However, Wandering Spirit defied expectations by being, shall we say, Stonesy. Perhaps we can thank co-producer Rick Rubin for that; most of the tracks involve guitars, bass, drums, and traditional keyboards. “Wired All Night”, “Out Of Focus”, “Don’t Tear Me Up”, “Put Me In The Trash”, “Mother Of A Man” are only missing Keith’s riffing and Charlie’s swing. And the few trips outside genre could hardly be called attempts at sounding contemporary. Even “Sweet Thing”, with its sampled vinyl crackle and falsetto, has enough funk to rock. The title track has a terrific rockabilly feel, updated for shredding. “Hang On To Me Tonight” approaches lonesome country, but it’s bested by far by “Evening Gown”, which should have been a Stones track with Keith harmonies.
In addition, some covers divert from the all-Mick show. “Think” is a revved-up take of a song most might have known from James Brown, while “I’ve Been Lonely For So Long” is a Stax tune given a slight Jamaican feel in the vocal. But given the length of the album, we could have done without “Use Me”, which doesn’t add anything to Bill Withers’ classic original except bring Lenny Kravitz in to take a few verses.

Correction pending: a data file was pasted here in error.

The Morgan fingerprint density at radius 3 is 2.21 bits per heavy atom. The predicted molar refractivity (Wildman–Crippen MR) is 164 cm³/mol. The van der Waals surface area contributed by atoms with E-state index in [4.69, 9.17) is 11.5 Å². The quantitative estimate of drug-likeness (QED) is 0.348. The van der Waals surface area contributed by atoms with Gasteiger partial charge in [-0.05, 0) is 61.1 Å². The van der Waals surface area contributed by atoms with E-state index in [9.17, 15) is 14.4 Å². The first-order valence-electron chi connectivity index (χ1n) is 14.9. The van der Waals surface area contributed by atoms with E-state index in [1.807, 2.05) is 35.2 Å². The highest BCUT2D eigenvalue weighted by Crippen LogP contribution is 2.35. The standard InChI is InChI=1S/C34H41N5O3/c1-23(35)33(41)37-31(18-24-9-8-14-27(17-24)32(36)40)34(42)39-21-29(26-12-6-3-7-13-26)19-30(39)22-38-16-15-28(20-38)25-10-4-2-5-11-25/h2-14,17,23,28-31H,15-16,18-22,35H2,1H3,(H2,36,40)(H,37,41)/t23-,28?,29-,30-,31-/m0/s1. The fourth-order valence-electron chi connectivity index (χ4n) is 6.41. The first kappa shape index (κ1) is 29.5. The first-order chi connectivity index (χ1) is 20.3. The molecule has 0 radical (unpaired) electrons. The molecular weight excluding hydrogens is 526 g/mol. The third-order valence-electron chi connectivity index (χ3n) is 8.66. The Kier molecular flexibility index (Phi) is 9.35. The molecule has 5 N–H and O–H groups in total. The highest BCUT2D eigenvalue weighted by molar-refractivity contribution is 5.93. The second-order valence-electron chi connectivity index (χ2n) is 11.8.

The album’s strong enough to keep you interested all the way through the last two, wholly unexpected tracks. The minor-key “Angel In My Heart” is accompanied by harpsichord and strings, of all things, then he sings “Handsome Molly” in a brogue, with only a fiddle by his side.
He didn’t tour behind it, and there wasn’t any real gimmick to the album, so Wandering Spirit was received well and soon forgotten. It’s too bad, since it remains a strong album—certainly the best one he’d done on his own to date—and deserves wider appreciation.
Mick Jagger Wandering Spirit (1993)—3½